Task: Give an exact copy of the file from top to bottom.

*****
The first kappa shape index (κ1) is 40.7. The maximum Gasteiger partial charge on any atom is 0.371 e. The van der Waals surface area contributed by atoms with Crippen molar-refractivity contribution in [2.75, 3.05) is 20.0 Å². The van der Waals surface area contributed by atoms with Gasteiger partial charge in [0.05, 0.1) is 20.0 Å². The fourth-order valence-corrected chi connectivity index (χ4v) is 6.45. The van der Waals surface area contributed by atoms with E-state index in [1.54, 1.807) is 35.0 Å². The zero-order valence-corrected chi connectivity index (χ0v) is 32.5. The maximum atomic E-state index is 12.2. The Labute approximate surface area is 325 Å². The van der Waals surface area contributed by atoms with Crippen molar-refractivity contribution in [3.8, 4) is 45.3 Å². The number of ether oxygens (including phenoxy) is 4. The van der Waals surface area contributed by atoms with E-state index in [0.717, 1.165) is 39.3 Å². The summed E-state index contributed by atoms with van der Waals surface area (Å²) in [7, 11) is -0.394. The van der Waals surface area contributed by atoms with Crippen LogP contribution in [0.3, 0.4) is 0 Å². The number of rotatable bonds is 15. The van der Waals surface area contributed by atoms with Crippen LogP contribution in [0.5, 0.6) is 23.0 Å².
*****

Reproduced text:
The first kappa shape index (κ1) is 40.7. The maximum Gasteiger partial charge on any atom is 0.371 e. The van der Waals surface area contributed by atoms with Crippen molar-refractivity contribution in [2.75, 3.05) is 20.0 Å². The van der Waals surface area contributed by atoms with Gasteiger partial charge in [0.05, 0.1) is 20.0 Å². The fourth-order valence-corrected chi connectivity index (χ4v) is 6.45. The van der Waals surface area contributed by atoms with E-state index in [1.54, 1.807) is 35.0 Å². The zero-order valence-corrected chi connectivity index (χ0v) is 32.5. The maximum atomic E-state index is 12.2. The Labute approximate surface area is 325 Å². The van der Waals surface area contributed by atoms with Crippen molar-refractivity contribution in [3.8, 4) is 45.3 Å². The number of ether oxygens (including phenoxy) is 4. The van der Waals surface area contributed by atoms with E-state index in [0.717, 1.165) is 39.3 Å². The summed E-state index contributed by atoms with van der Waals surface area (Å²) in [7, 11) is -0.394. The van der Waals surface area contributed by atoms with Crippen LogP contribution in [0.3, 0.4) is 0 Å². The number of rotatable bonds is 15. The van der Waals surface area contributed by atoms with Crippen LogP contribution in [0.5, 0.6) is 23.0 Å².